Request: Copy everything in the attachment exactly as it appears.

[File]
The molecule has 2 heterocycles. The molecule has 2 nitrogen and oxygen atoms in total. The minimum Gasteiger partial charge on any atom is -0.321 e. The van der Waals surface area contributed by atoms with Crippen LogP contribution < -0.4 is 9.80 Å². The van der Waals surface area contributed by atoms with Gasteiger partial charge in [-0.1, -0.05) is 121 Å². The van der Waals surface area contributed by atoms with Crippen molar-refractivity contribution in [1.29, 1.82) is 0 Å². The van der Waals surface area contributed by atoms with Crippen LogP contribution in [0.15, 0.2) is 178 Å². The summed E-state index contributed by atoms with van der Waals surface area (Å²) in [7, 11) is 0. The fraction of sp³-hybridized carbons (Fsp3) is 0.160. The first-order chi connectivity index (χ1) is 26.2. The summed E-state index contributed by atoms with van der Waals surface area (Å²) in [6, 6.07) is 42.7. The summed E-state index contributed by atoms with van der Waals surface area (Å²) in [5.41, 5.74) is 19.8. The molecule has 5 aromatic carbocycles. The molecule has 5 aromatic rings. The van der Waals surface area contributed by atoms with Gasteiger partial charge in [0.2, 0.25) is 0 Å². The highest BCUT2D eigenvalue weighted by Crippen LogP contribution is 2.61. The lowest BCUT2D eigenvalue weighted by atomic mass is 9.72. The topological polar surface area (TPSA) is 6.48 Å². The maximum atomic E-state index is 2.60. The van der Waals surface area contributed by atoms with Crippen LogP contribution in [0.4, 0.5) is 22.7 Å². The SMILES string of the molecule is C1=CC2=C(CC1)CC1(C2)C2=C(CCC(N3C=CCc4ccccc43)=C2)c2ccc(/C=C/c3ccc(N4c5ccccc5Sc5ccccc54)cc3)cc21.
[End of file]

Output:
The molecule has 2 heterocycles. The molecule has 2 nitrogen and oxygen atoms in total. The minimum Gasteiger partial charge on any atom is -0.321 e. The van der Waals surface area contributed by atoms with Crippen LogP contribution < -0.4 is 9.80 Å². The van der Waals surface area contributed by atoms with Gasteiger partial charge in [-0.1, -0.05) is 121 Å². The van der Waals surface area contributed by atoms with Crippen molar-refractivity contribution in [1.29, 1.82) is 0 Å². The van der Waals surface area contributed by atoms with Crippen LogP contribution in [0.15, 0.2) is 178 Å². The summed E-state index contributed by atoms with van der Waals surface area (Å²) in [7, 11) is 0. The fraction of sp³-hybridized carbons (Fsp3) is 0.160. The first-order chi connectivity index (χ1) is 26.2. The summed E-state index contributed by atoms with van der Waals surface area (Å²) in [6, 6.07) is 42.7. The summed E-state index contributed by atoms with van der Waals surface area (Å²) in [5.41, 5.74) is 19.8. The molecule has 5 aromatic carbocycles. The molecule has 5 aromatic rings. The van der Waals surface area contributed by atoms with Gasteiger partial charge in [0.2, 0.25) is 0 Å². The highest BCUT2D eigenvalue weighted by Crippen LogP contribution is 2.61. The lowest BCUT2D eigenvalue weighted by atomic mass is 9.72. The topological polar surface area (TPSA) is 6.48 Å². The maximum atomic E-state index is 2.60. The van der Waals surface area contributed by atoms with Crippen LogP contribution in [0.4, 0.5) is 22.7 Å². The SMILES string of the molecule is C1=CC2=C(CC1)CC1(C2)C2=C(CCC(N3C=CCc4ccccc43)=C2)c2ccc(/C=C/c3ccc(N4c5ccccc5Sc5ccccc54)cc3)cc21.